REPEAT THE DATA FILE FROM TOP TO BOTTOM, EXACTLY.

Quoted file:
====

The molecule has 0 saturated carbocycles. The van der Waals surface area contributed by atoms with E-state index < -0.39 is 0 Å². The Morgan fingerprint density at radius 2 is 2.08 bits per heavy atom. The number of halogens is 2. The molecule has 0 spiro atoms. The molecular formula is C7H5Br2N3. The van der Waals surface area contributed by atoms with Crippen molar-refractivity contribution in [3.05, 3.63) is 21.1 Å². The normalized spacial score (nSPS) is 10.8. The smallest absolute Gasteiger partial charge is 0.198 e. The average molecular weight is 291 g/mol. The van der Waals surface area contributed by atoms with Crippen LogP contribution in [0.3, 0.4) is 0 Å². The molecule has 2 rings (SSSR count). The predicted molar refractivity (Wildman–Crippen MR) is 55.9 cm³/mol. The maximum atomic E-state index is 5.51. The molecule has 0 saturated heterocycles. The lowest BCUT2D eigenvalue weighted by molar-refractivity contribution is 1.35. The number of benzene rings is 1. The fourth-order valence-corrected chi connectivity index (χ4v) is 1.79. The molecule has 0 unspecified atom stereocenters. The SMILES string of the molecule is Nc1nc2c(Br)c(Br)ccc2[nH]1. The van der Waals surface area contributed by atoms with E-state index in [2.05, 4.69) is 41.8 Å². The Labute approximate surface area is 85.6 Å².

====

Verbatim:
The molecule has 0 saturated carbocycles. The van der Waals surface area contributed by atoms with E-state index < -0.39 is 0 Å². The Morgan fingerprint density at radius 2 is 2.08 bits per heavy atom. The number of halogens is 2. The molecule has 0 spiro atoms. The molecular formula is C7H5Br2N3. The van der Waals surface area contributed by atoms with Crippen molar-refractivity contribution in [3.05, 3.63) is 21.1 Å². The normalized spacial score (nSPS) is 10.8. The smallest absolute Gasteiger partial charge is 0.198 e. The average molecular weight is 291 g/mol. The van der Waals surface area contributed by atoms with Crippen LogP contribution in [0.3, 0.4) is 0 Å². The molecule has 2 rings (SSSR count). The predicted molar refractivity (Wildman–Crippen MR) is 55.9 cm³/mol. The maximum atomic E-state index is 5.51. The molecule has 0 saturated heterocycles. The lowest BCUT2D eigenvalue weighted by molar-refractivity contribution is 1.35. The number of benzene rings is 1. The fourth-order valence-corrected chi connectivity index (χ4v) is 1.79. The molecule has 0 unspecified atom stereocenters. The SMILES string of the molecule is Nc1nc2c(Br)c(Br)ccc2[nH]1. The van der Waals surface area contributed by atoms with E-state index in [2.05, 4.69) is 41.8 Å². The Labute approximate surface area is 85.6 Å².